Ottawa, Ontario K1N 8L5

    Postage:    $.85

    Fax:         (613) 236-6342

    Email:        info@rusembassy.ca



    Human Rights Ombudsman of the Russian Federation

    Tatiana Nikolaevna Moskalkova

    ul. Miasnitskaia, 47

    107084 Moscow

    Russian Federation

    Postage:    $2.50

    Fax:         011 7 495 607 7470  or  011 7 495 607 3977 

     

     

     

    ADDITIONAL INFORMATION

     

    On 1 April, the Russian independent newspaper Novaya Gazeta reported that over a hundred of men believed to be gay had been recently abducted, as part of a coordinated campaign. According to confidential credible sources, the abducted men were tortured and otherwise ill-treated, and forced to disclose other LGBTI individuals known to them. Novaya Gazeta was able to verify that at least three men had been killed by their captors, but its sources claimed that there had been many more killings, including by family members to whom some of these men were returned. On 4 April, Novaya Gazeta published several testimonies of eyewitnesses revealing details of secret detention sites in Chechnya where abducted gay men are held and tortured. (For more information please see https://www.amnesty.org/en/get-involved/take-action/chechnya-stop-abducting-and-killing-gay-men/

    Journalists and human rights defenders who reported human rights violations in Chechnya have on numerous occasions faced threats and physical violence. These are rarely if ever effectively investigated. On 9 March 2016, two members of the human rights organization Joint Mobile Group (JMG), along with their driver and six journalists from Russian, Norwegian and Swedish media, were assaulted by a group of armed masked men suspected of being local law enforcement officials while travelling from North Ossetia to Chechnya. Two hours later, the JMG’s office in Ingushetia was ransacked by a mob, and on 16 March 2016, the JMG’s leader Igor Kalyapin was asked to leave a hotel in Grozny by the manager because he “did not love” the Chechen leader Ramzan Kadyrov. Igor Kalyapin was then punched and pelted with eggs, cakes, flour and disinfectant by an angry mob. None of these incidents were effectively investigated. (See https://www.amnesty.org/en/documents/eur46/3643/2016/en/  as well as https://www.amnesty.org/en/documents/eur46/1802/2015/en/).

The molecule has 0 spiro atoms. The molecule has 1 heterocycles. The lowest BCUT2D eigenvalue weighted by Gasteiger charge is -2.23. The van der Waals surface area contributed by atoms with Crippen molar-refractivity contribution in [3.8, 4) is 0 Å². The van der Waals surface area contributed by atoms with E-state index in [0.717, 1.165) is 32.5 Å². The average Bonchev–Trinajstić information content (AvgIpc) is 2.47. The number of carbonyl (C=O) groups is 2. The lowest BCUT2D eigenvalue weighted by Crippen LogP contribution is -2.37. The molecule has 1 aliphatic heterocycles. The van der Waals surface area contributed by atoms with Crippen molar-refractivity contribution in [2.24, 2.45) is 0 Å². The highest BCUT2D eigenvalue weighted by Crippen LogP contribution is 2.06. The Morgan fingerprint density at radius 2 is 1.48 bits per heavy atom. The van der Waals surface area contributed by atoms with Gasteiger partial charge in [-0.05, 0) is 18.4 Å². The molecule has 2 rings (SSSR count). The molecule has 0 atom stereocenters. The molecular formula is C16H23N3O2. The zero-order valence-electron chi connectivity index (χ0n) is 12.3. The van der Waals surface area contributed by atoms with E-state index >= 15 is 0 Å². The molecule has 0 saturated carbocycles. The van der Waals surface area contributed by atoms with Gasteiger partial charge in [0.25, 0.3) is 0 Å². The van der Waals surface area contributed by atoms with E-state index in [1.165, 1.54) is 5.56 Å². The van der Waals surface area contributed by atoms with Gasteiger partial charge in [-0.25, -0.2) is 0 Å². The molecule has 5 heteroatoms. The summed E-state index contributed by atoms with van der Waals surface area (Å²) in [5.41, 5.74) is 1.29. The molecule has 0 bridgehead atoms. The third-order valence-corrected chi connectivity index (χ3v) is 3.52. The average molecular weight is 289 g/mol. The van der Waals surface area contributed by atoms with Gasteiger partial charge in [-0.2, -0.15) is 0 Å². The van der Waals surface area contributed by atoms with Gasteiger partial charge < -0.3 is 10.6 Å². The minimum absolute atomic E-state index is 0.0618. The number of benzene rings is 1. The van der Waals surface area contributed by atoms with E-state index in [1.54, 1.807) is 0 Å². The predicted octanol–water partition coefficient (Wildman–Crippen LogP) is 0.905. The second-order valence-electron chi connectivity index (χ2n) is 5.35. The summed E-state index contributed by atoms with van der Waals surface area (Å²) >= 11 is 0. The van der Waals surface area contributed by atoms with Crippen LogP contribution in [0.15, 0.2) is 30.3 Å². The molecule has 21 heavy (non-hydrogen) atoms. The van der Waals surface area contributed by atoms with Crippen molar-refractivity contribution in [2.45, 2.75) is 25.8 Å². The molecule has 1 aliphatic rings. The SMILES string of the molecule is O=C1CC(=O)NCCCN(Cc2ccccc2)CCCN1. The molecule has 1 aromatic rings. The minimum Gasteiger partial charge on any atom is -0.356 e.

On 5 September 2016, Zhalaudi Geriev, a contributor to the authoritative news resource dedicated to the Caucasus region, Caucasian Knot, known for his criticism of the leadership of Chechnya, was sentenced to three years’ imprisonment by the Shali District Court of Chechnya for allegedly possessing 167 grams of marijuana. At his trial he withdrew his “confession” to the drugs charge, saying that three men in plain clothes had detained him on 16 April, forced him into a car and driven him to a forest outside Grozny, where he was tortured before being handed over to law enforcement officers who forced him to “confess”.

    On 6 January 2017, Magomed Daudov, speaker of the Chechen parliament and one of the most powerful Chechen officials, used his Instagram account to threaten Grigory Shvedov, the editor-in-chief of Caucasian Knot. This incident was not effectively investigated. (See https://www.amnesty.org/en/documents/eur46/5442/2017/en/).  

    According to the Committee for Projection of Journalists, 56 journalists have been killed in Russia since 1992.

     

     

    If you wish to receive updates on this case, email urgentaction@amnesty.ca. In the subject line, write “Keep me updated on the Novaya Gazeta journalists UA 80/17 Russia”.